Masala

The market was a maze of alleys with bumpy roads, pockmarked with ditches. Narrow streets intersected in a big open space in the middle, the heart where beggars, balloon shapers, and cotton candy vendors convened amongst the cars lucky enough to find parking spots.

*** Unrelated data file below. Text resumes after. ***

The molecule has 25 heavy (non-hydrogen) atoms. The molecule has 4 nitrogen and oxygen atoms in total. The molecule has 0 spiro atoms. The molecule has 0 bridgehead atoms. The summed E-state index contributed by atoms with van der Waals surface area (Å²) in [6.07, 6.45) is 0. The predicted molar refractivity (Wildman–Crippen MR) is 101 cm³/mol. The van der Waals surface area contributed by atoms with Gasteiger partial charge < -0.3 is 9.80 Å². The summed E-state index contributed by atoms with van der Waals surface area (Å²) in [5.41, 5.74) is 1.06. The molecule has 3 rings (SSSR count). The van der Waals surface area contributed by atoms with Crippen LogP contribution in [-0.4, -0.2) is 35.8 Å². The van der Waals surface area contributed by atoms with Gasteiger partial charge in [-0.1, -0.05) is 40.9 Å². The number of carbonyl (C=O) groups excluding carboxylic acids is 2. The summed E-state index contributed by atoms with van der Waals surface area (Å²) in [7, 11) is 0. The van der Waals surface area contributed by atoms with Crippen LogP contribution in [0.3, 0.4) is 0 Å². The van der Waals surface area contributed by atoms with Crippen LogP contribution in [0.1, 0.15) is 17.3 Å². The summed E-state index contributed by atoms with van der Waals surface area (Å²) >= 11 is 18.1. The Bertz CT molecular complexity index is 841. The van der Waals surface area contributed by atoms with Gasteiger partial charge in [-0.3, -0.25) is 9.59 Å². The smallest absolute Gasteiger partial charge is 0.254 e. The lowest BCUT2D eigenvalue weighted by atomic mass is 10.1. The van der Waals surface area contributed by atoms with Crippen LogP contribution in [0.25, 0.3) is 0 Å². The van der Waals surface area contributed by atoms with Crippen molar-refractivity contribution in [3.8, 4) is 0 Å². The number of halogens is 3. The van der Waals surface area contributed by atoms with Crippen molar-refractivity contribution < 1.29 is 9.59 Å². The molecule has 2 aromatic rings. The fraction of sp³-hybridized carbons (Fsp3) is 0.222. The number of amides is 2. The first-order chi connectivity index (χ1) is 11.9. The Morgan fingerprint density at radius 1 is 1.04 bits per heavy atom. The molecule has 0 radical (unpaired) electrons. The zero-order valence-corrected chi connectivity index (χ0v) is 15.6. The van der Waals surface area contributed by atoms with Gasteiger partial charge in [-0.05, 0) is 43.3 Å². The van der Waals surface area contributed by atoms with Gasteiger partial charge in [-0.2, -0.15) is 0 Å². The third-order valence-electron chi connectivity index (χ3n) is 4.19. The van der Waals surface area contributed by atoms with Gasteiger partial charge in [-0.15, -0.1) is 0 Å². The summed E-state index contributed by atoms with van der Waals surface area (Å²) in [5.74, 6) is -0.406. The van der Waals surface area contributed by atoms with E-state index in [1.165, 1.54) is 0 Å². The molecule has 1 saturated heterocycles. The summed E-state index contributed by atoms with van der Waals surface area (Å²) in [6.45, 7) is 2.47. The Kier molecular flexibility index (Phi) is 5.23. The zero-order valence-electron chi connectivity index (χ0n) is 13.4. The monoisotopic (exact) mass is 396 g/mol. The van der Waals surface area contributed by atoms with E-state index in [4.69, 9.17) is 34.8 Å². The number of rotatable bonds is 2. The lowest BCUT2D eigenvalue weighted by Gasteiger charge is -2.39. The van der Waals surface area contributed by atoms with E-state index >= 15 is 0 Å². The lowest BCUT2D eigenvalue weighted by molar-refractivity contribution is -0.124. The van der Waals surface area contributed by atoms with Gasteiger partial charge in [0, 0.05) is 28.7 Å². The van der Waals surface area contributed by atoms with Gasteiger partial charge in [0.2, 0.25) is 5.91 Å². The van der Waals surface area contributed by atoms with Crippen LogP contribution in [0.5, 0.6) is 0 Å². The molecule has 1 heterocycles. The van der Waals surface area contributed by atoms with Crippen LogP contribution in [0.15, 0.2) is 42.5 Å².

Haldee Raam’s shop was the third one in the middle of the third alley way. To the right was a used bookstore, a tiny place with walls of Mills and Boons, Georgette Heyer’s, Agatha Christies, Enid Blytons, and in the towering stacks Byron, Keats, Coleridge, a dictionary or two, Gulliver’s Travels, Treasure Island, the odd Ghaalib or Iqbaal to be found, Shakespeare mixed with Borges, Rumi, Haafez, Saadi, the random Purple Fairy Book, Peter and Jane, Burda magazines. To the right of the bookstore, on the corner by the open center, presided the naan wallah with his platform built above and around the wood fired pit, in and out of which moved fresh bread, hot fluffy moons that cooked in a minute. The two stores to Haldee Raam’s left were always shut, the ridged metal grates pulled down and locked as long as memory serves. Continue reading

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